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Im planning on using a font in part of a company logo, with this particular font i need to purchase a commercial license before it can use the in the final release of the logo.

Im designing the logo for a 3rd party, who do i make out the commercial font contract to - ourselves the graphic designers, or the client who the logo is for ?

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The answer to this question depends on the terms of the font licence and your contract with your client. You need to consult a lawyer. –  Andrew Leach Aug 29 '13 at 16:28
    
You traditionally can not use a copyrighted font in a logo if you wish to copyright the logo. You would need written release from the font designer. As Andrew commented - consult a copyright attorney, –  Scott Aug 29 '13 at 16:29
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@Scott I don't think that's true. For example, look at any number of logos based on Helvetica. –  DA01 Aug 29 '13 at 16:38
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@Scott no, that shouldn't be necessary. Unless the EULA explicitly states you CAN'T use the font for logos, it's a valid use of the font. At least in North America. –  DA01 Aug 29 '13 at 16:42
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I'm not against lawyers, of course, but let's not make this into something it's not. Any time you buy a font, it should have a license. Read the license. If you have questions, contact the type foundry. They can answer the question. No need to pay lawyers for this. –  DA01 Aug 29 '13 at 16:43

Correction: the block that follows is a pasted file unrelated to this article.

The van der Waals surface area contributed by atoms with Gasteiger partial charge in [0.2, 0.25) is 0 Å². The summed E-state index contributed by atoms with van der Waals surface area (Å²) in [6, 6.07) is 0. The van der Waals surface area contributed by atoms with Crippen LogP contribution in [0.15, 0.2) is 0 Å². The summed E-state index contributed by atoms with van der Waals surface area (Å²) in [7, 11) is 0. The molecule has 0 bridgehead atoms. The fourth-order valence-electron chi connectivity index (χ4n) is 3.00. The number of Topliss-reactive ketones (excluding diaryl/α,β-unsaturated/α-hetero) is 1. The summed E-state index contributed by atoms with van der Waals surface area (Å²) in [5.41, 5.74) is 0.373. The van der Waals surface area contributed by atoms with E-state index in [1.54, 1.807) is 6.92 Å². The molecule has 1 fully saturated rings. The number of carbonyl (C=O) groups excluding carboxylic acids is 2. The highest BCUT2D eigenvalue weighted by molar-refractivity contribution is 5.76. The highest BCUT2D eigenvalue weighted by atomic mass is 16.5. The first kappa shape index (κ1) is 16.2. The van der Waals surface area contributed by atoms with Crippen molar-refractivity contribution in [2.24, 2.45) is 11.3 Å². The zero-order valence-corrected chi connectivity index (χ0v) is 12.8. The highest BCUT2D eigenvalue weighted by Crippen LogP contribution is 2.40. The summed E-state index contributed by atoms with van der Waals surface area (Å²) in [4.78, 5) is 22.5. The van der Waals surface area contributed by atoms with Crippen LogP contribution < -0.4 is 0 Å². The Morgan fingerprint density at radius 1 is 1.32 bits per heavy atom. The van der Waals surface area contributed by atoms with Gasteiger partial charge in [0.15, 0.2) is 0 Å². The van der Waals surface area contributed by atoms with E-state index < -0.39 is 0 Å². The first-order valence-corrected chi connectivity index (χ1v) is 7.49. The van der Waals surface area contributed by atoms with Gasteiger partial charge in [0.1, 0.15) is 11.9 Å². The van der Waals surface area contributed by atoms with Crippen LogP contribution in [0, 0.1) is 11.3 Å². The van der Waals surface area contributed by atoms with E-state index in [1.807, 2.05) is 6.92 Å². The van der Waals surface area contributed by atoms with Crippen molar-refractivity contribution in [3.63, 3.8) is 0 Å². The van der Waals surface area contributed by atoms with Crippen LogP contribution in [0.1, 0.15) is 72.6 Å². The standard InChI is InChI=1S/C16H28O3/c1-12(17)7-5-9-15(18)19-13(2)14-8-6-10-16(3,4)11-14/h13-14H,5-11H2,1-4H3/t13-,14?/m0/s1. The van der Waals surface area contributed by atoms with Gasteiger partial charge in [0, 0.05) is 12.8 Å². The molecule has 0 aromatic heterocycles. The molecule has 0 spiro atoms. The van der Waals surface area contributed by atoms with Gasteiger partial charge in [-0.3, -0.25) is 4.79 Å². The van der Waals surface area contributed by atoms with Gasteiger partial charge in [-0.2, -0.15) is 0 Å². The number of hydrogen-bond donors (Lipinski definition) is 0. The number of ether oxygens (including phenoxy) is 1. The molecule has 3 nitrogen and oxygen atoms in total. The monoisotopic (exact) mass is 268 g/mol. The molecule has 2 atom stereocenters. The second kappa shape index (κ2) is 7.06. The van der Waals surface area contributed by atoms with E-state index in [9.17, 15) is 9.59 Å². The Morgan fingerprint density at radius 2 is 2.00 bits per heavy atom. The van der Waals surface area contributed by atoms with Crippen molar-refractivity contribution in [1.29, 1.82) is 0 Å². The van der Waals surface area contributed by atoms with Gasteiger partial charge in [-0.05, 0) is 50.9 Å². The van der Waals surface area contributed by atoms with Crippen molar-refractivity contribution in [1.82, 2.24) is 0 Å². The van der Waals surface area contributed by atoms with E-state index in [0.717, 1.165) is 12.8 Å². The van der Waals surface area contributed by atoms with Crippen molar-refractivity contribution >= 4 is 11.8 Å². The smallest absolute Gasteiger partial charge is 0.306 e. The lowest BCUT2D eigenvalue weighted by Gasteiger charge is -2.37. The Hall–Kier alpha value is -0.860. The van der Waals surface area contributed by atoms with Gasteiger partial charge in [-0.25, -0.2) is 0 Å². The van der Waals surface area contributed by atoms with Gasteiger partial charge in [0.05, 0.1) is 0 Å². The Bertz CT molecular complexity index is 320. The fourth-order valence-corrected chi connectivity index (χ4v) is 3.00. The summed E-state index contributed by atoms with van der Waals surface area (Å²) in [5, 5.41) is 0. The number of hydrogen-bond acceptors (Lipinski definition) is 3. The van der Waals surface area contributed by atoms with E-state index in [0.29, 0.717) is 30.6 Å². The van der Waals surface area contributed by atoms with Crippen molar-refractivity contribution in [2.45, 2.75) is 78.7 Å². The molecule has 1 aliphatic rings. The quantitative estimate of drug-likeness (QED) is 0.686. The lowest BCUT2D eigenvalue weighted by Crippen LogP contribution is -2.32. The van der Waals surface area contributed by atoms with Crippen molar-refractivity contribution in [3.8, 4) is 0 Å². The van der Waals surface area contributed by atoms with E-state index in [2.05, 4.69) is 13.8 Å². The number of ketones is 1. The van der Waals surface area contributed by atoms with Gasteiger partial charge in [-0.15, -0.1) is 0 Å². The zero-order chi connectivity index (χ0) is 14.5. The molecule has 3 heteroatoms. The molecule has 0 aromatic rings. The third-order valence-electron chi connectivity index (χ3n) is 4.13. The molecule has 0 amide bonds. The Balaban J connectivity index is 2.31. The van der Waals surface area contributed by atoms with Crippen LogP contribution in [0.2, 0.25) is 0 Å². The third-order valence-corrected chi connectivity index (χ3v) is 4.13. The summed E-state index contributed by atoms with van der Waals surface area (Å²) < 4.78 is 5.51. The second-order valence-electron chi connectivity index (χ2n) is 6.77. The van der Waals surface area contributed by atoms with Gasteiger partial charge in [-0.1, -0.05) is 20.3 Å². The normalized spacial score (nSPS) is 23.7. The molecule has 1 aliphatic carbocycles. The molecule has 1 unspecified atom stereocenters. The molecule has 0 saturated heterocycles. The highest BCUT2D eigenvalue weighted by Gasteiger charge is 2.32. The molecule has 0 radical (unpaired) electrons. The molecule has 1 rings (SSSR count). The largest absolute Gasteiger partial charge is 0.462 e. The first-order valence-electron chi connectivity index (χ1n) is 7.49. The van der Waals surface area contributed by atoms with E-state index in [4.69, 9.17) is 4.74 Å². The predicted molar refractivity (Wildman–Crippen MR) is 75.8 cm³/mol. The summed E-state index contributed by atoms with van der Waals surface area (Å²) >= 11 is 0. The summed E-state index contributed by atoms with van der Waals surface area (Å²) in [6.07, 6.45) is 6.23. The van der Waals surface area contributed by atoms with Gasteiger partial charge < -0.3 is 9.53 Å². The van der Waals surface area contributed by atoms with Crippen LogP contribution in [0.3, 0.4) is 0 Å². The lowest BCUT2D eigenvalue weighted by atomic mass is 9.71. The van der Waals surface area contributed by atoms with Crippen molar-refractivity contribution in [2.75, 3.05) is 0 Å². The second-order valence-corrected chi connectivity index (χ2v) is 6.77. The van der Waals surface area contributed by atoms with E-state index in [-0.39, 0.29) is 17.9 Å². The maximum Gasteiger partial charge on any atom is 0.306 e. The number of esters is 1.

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up vote 5 down vote accepted

Think of yourself as a carpenter and the client has hired you to trim out a house. You buy the tools, the client pays for the final product (the trim being installed). You walk away with the tools you bought as part of doing business.

This is the same with fonts. It's a tool that you as a graphic designer use to produce work for clients. Since the logo doesn't need to retain the font data (assuming you are converting it to outlines) there's no need for the client to have a license for that font.(*)

If the client needs to use the font for other purposes, then they'd need to get their own license of the font--in addition to yours.

(*) There are some exceptions in that some typefaces have special licenses that require an additional license if the typeface is being used as a logo for a rather large entity. This is rare, but read the EULA to be sure.

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The converse is that the client buys the wallpaper and pays you to hang it. You don't keep the wallpaper, they just pay you for your effort. This is why the terms of the client contract are important here. –  Andrew Leach Aug 29 '13 at 17:37
    
@AndrewLeach well, in that case the wallpaper is like the paper you print the logo on...and...uh...OK FINE, MY ANALOGY ISN'T PERFECT. :D –  DA01 Aug 29 '13 at 17:45

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